Hip-Hop has inspired generations of self-made artists and executives worldwide. A rousing new film, Dawn Raid, takes fans all the way to Aotearoa (the indigenous Māori name for New Zealand) and documents the island-nation’s most triumphant rap and R&B record label. Dawn Raid delves deep into the backstory of friends and business partners, founders Andy Murnane and Tanielu ‘Brotha D’ Leaosavai’i. The former is a music-loving businessman and the latter is a musician who understands business (think Interscope’s Jimmy Iovine and Dr. Dre, or Strange Music’s Travis O’Guin and Tech N9ne).
Following in the footsteps of independent record companies like Houston’s Rap-A-Lot and New Orleans’ No Limit, in a handful of years the charismatic duo went from selling unlicensed merchandise at outdoor markets to building Dawn Raid Entertainment. By the early to mid-2000s, the brand would boast an elite roster with a number of artists signed to major label deals, plus a recording studio, touring company, barbershops, official apparel and more.
Through Dawn Raid, Murnane and Leaosavai’i’s mission was clear: shine a light on the raw talent in their South Auckland neighborhood, and raise awareness of Pacific Island history. Murnane tells VIBE, “We wanted the name Dawn Raid to be a constant reminder to the people of our country, especially those in government, and what they did to Polynesians.” The ‘Dawn Raids’ were a harsh crackdown from the mid-1970s to the early 1980s on Pacific Islanders who overstayed New Zealand work visas—even though the majority of overstayers at the time were British, South African or American. Police would enter properties without warrants in early morning hours, deporting thousands of workers originally brought over to boost the economy. In August last year, Prime Minister Jacinda Ardern formally apologized for the Dawn Raids.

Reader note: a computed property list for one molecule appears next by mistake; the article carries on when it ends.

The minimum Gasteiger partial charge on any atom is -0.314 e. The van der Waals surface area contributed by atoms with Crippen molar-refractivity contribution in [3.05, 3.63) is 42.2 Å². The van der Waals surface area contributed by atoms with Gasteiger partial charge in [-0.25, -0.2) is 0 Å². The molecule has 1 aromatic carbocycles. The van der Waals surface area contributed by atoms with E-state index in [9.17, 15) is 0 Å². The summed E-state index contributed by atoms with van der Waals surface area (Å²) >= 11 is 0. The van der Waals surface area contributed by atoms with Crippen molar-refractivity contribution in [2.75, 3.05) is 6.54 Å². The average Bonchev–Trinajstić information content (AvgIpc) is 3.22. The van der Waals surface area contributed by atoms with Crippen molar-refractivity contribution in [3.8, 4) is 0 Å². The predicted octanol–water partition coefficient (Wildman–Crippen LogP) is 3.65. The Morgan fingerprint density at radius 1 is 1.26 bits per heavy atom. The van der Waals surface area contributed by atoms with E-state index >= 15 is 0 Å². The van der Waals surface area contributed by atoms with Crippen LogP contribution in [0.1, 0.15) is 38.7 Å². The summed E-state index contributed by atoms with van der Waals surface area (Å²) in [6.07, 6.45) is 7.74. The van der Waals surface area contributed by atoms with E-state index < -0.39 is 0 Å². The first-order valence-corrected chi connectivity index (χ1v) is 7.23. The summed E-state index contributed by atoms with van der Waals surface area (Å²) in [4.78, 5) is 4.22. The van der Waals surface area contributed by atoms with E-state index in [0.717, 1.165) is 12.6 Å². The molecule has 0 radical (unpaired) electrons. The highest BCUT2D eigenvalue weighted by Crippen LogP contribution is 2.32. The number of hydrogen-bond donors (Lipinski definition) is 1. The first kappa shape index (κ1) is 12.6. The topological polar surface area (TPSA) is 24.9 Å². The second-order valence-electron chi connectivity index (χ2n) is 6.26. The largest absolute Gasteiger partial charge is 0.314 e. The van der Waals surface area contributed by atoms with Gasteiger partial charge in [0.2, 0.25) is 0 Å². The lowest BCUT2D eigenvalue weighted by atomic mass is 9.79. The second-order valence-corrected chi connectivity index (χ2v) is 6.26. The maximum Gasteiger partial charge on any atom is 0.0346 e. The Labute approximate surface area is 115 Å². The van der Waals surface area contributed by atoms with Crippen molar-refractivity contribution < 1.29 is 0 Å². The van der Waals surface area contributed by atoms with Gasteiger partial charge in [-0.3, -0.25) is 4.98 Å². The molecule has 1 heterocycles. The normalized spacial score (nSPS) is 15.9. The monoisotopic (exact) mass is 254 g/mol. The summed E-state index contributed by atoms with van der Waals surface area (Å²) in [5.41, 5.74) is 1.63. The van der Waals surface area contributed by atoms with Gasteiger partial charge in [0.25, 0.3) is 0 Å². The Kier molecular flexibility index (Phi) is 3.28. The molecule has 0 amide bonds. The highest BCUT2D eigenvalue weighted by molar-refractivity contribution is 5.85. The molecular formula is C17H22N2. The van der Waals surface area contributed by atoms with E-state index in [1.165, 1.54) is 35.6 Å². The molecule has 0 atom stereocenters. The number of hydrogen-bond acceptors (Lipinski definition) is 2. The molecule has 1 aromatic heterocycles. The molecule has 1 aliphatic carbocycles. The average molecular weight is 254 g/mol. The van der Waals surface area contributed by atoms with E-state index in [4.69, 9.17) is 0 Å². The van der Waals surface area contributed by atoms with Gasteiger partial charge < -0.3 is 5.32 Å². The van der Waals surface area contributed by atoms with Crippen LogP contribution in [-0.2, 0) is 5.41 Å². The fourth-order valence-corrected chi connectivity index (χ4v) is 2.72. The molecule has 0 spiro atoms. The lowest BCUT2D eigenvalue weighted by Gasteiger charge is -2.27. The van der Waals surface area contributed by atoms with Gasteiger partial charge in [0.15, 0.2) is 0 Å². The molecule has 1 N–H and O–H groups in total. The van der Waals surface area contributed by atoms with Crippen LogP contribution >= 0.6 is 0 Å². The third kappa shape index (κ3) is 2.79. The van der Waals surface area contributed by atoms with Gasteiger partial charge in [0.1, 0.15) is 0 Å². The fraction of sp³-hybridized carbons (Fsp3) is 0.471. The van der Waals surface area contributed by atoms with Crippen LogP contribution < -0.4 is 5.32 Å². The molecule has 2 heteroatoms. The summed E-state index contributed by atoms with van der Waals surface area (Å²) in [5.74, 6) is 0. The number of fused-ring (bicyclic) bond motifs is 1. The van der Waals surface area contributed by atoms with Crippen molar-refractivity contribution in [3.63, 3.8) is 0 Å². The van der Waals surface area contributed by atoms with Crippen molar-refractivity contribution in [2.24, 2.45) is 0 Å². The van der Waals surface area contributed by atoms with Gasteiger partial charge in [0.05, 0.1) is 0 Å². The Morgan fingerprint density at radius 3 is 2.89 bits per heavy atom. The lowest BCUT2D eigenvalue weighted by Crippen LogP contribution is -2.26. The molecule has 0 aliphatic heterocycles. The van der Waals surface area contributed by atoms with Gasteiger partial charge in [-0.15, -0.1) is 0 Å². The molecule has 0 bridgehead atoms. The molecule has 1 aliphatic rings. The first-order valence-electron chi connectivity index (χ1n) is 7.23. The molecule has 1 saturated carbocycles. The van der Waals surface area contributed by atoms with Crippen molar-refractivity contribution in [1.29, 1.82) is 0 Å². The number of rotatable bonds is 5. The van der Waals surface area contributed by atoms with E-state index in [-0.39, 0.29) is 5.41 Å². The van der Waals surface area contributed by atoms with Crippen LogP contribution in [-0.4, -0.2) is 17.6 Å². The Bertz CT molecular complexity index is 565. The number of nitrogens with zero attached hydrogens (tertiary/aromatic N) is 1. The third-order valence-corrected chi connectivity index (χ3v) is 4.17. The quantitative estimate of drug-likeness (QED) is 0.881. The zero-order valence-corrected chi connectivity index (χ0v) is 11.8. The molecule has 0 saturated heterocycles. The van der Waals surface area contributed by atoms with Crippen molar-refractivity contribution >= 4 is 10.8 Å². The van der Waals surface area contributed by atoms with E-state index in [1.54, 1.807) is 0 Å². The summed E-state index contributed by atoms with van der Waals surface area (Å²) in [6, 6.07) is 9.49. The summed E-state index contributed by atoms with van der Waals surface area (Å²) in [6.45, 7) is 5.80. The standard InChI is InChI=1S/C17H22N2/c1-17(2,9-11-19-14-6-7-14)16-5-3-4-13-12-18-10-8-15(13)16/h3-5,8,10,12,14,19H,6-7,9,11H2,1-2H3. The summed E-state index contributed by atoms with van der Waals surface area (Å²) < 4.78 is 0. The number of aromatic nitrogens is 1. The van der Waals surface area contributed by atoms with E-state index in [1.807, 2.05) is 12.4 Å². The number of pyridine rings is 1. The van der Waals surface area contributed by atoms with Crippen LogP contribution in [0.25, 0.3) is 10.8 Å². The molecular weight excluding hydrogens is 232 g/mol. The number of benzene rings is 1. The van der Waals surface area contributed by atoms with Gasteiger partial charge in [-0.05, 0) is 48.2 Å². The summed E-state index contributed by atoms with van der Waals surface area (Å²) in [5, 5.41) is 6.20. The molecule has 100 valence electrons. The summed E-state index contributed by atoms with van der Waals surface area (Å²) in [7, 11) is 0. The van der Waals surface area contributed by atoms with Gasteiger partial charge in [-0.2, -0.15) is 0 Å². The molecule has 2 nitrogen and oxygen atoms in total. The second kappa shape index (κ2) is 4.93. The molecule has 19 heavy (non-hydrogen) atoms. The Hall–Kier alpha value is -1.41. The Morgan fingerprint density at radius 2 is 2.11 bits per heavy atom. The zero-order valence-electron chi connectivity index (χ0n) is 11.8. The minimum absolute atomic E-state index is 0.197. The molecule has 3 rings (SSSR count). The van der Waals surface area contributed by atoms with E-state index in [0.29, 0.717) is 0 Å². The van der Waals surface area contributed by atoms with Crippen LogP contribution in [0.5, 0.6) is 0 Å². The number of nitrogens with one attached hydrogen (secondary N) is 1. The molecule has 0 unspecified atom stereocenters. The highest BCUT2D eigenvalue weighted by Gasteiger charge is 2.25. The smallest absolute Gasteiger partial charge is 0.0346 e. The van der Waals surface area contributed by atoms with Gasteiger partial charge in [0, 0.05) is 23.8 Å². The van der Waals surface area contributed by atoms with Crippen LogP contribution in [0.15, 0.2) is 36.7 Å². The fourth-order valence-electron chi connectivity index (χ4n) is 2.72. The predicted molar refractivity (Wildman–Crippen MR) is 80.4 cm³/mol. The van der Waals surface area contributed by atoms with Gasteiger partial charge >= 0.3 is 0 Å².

In addition to their cultural pride, through the movement Murnane and Leaosavai’i were committed to making a name for themselves in the birthplace of the music they revered. “Making a splash in the United States was a pilgrimage for us,” Murnane says. “Paying our respect to the forefathers of Hip-Hop from the Bronx, New York City—the people that gave us ghetto kids from around the world something to believe in—was crucial.”
That ‘splash’ came in different waves. Through their closest U.S. industry connect, South Auckland-born Kirk Harding (who was Executive VP of SRC Records at the time), Dawn Raid was able to feature a relatively unknown crooner named Akon on their marquee act Savage’s 2005 debut album, Moonshine. The pair’s single of the same name spent seven weeks at the top of New Zealand’s charts, resulting in Akon’s first number one hit. Two years later, director Judd Apatow (who is featured in the documentary) included Savage’s “Swing” in his romantic comedy, Knocked Up, leading to significant Stateside (and international) success.
“Paying our respect to the forefathers of Hip-Hop from the Bronx, New York City—the people
that gave us ghetto kids from around the world something to believe in—was crucial.”
The film recounts how Dawn Raid’s fairytale run, including other acts like The Deceptikonz, Mareko, Adeaze and Aaradhna, was ultimately cut short due to bad business decisions and inner strife. Recently, some of the label’s former artists have been vocal on social media regarding their portrayal in the Oscar Kightley-directed project.
Nainz Tupai from Adeaze, whose 2004 song “A Life With You” was sampled a year later by producer Scram Jones for Mariah Carey’s “Your Girl”, wrote in a recent Instagram post: “I am left feeling so frustrated [and] angry…to have everyone share what a great movie it is and thank us for sharing our story – [it] is still NOT OUR WHOLE TRUTH.” Murnane readily acknowledges, “it hasn’t been all roses, all the time,” with the label’s artists. “The responsibility to lead a ship is a hard task. Some of the decisions that Brotha D and I made may not have always been the right ones for everybody.”
“We taught our artists how to make money, we made sure they owned their publishing and half their masters,” he says. “Long term, their families will benefit from their hard work. I can only speak for our character. When others speak from their view, I can’t control that. I know what we did, what our legacy is, and how as a people, as a label, we stood up to be counted.”
Dawn Raid is available for audiences to view digitally on demand in the U.S. on Apple
TV+ and other platforms via the film’s website from today.
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